The heavy rainfall has caused flooding, landslides, loss of property and life in some parts of the country. Much of the flooding has occurred in urban and low lying areas and has been as a result of two factors, namely:  the intense rainfall events over most parts of the country and accumulated heavy and continuous rainfall in the upper catchment areas that are sources of some of the rivers that broke their banks.

The heavy rainfall can be attributed to three factors: firstly, at the beginning of the season (Early March) heavy rainfall over much of the country was caused by the presence of two tropical cyclones in the Indian Ocean; Dumazile and Eliakim. The Cyclones caused heavy rainfall by pulling in moisture from the Congo basin and creating a pressure gradient that pulled the North-South arm of the rainfall generating Inter Tropical Convergence Zone eastwards.

Secondly, for most of the season the Madden Jullian Oscillation (MJO) was conducive. The MJO is a band of convective clouds and rain moving west to east. The circulation occurs in various phases that can be either conducive or unfavorable for rainfall generation over Kenya. This time around, the circulation has been persistently been in the phases that are conducive for rainfall enhancement over Kenya and hence heavy rains that have pounded the country within the season. Thirdly, the warm Sea Surface Temperatures over the Western Indian Ocean sustained the convergence belt over the region.

Frequent flooding and droughts are part of the climatic variability in Kenya. However, these events have become more frequent and intense as a result of climate change which is being experienced globally. These events are projected to be more frequent and intense in future hence, there is need to institute effective adaptation and contingency plans amongst the vulnerable communities to ensure they are not severely impacted. There should be timely use of Early Warning information to minimize impacts associated with these extreme climate events. Awareness creation amongst the vulnerable communities on what needs to be done in case of the occurrence of these events need to be enhanced.

Research Posts available with African SWIFT

African SWIFT is now advertising for a number of research posts. See our Project News / Opportunities page for full details.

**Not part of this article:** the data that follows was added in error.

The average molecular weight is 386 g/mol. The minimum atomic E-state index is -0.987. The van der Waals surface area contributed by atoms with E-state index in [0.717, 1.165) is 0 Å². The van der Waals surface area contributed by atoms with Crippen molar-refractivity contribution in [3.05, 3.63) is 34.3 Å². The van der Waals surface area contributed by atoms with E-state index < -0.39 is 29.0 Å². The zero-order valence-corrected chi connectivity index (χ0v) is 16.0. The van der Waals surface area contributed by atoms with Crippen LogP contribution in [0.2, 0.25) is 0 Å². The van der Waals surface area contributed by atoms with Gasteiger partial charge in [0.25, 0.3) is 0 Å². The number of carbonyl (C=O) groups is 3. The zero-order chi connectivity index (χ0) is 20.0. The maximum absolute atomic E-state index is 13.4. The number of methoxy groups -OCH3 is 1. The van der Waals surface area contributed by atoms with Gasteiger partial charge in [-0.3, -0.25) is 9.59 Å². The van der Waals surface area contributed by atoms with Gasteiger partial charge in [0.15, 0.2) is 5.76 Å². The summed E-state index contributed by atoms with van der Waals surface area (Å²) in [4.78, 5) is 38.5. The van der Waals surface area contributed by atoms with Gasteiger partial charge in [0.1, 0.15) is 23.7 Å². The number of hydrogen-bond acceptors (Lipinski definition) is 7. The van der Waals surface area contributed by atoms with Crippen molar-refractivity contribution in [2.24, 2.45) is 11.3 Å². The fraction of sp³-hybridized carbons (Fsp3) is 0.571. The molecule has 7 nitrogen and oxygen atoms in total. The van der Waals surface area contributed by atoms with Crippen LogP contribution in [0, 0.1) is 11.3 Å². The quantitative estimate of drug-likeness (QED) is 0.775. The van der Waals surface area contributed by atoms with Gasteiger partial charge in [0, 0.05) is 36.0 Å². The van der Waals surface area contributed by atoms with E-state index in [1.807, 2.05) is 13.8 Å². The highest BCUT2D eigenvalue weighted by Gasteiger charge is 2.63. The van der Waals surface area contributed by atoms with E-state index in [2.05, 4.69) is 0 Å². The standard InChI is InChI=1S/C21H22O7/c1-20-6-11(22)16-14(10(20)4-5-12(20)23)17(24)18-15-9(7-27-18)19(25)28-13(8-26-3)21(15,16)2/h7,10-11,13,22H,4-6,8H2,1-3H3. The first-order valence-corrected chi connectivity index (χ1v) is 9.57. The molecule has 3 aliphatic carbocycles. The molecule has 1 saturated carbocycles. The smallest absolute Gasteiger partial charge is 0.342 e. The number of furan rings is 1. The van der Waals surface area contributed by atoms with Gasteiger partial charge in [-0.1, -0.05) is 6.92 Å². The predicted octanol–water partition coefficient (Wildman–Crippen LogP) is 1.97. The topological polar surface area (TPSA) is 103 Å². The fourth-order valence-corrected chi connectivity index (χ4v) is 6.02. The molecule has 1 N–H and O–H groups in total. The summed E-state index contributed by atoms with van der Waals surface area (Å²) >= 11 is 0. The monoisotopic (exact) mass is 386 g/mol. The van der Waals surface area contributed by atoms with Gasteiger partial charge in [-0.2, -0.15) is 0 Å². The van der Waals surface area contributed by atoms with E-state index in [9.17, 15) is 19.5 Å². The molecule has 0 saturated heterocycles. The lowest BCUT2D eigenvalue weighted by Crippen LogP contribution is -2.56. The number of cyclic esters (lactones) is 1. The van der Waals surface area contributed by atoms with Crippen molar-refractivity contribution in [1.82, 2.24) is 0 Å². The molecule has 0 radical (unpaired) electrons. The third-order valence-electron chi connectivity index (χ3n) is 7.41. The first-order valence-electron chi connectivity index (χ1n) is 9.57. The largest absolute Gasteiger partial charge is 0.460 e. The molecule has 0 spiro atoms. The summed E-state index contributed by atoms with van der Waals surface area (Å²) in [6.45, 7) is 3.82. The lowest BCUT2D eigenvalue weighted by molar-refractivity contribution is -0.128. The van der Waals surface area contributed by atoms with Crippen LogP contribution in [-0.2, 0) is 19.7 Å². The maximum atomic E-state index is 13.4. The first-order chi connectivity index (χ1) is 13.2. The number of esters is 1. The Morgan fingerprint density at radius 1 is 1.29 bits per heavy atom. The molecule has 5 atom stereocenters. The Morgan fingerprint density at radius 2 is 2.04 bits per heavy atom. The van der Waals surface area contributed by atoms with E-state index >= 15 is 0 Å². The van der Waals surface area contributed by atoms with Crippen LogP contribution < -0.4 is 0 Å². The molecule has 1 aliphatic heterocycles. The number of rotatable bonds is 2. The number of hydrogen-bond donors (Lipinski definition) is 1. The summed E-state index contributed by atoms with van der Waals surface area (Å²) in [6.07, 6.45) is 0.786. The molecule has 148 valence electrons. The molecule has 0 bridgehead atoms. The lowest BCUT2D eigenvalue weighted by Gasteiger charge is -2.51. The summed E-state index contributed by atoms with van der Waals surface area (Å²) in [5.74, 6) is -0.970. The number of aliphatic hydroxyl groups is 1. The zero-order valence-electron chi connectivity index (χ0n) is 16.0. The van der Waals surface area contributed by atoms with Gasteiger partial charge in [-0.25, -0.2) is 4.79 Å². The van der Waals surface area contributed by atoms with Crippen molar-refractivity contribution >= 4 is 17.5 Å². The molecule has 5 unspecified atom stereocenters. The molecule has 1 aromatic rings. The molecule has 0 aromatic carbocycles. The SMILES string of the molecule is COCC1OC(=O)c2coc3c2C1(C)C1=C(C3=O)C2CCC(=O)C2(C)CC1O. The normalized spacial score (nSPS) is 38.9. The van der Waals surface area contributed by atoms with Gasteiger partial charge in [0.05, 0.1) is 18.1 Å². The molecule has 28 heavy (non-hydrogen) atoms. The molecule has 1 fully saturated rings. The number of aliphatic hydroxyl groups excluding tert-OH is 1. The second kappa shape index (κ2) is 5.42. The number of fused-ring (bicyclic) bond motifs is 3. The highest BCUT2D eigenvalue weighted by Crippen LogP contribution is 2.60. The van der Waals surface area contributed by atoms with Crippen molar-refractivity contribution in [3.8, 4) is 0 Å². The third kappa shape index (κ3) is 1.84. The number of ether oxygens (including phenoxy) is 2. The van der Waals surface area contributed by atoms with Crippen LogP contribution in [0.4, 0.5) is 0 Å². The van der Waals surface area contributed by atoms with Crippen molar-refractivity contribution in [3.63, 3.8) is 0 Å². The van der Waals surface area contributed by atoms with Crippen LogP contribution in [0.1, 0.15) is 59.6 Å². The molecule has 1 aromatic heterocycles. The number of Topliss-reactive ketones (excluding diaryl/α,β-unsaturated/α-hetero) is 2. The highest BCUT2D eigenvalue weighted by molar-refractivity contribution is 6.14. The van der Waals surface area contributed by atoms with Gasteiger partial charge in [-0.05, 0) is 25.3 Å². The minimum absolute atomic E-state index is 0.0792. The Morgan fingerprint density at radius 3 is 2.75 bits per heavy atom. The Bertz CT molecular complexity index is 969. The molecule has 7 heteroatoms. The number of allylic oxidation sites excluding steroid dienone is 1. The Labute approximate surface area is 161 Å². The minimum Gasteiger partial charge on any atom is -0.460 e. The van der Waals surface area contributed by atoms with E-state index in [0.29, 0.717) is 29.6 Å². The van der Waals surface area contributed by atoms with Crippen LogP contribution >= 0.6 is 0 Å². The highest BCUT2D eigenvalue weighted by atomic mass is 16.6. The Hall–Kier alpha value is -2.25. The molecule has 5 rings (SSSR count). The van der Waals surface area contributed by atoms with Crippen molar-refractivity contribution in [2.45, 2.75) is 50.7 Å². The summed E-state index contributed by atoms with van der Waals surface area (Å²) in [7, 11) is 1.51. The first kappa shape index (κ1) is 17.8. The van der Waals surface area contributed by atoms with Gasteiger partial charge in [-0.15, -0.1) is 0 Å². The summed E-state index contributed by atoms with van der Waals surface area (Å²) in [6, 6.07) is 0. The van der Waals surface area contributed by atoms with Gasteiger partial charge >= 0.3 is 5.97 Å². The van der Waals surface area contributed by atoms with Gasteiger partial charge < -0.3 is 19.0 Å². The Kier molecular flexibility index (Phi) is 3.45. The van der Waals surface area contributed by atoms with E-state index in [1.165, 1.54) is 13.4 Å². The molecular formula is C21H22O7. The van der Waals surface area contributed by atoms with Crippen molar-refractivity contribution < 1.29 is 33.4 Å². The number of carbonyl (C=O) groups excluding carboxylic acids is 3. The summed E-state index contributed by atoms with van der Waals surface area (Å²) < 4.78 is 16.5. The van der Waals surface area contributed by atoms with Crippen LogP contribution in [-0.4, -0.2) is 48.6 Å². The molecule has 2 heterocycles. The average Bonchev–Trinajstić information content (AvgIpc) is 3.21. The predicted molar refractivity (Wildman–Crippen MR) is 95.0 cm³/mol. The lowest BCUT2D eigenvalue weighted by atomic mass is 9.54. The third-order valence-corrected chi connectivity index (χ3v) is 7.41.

3 posts: Programme Science Director and two expert Research Scientists (ACMAD, Niamey, Niger) Deadline 20 April.

4 posts: Senior Research Scientist, Research Scientist and two Research Fellows (NCAS, University of Leeds, UK) Deadline 24 May.

2 posts: Postdoctoral Research Scientists (NCAS, University of Reading) Deadline 2 May 2018.

African SWIFT reports on recent floods in Kenya

SWIFT Researcher Emmah Mwangi from Kenya Meteorological Department (KMD) reports:

In March 2018 there have been two episodes of heavy rainfall in most parts of Kenya, which caused massive flooding in urban and low lying areas. Both episodes were caused by the presence of Tropical cyclones in the Indian Ocean; Dumazile and Eliakim. The effect of Cyclones in the Equatorial East African region is that they help pull in moisture from the Congo basin, and the gradient created by the  low pressure systems also pulls the North-South arm of the Inter tropical convergence zone Eastwards. In the recent past as storms have become more severe and frequent during the rainy seasons of March – May and October-December, flooding, and especially flash flooding in urban areas, has become more common.

It is likely that these events are linked to global warming on both global and local scales. Globally reports have indicated that the oceans are warming, and with the Indian Ocean being warm at the beginning of March this encouraged the formation of cyclones. Locally as temperatures rise the effect of urban heating has also magnified, and with this urban areas like Nairobi are getting more severe storms. Analyses of the future likelihood of extreme events occuring over the East Africa region have shown that such events are probably going to become more frequent and more severe.  Unless climate is factored into urban planning it is highly likely that we will see more flash floods occurring in urban areas.

The forecasts for both of the recent flooding events were very accurate both on short and medium range scales. Advisories for the heavy rains were prepared and sent out days before the events started providing advance warning of the expected heavy rains to disaster managers and the general public. As social media becomes more popular across Kenya Facebook and Twitter, as well as mobile apps such as Whatsapp and Telegram are used increasingly to reach a greater proportion of the general public.

The satellite images below show rainfall for 4th March 2018.

4 Mar 08.30
4 Mar 12.45
4 Mar 15.45








The satellite images below show rainfall for 15th March 2018.

15 Mar 07.45
15 Mar 12.45
15 Mar 15.45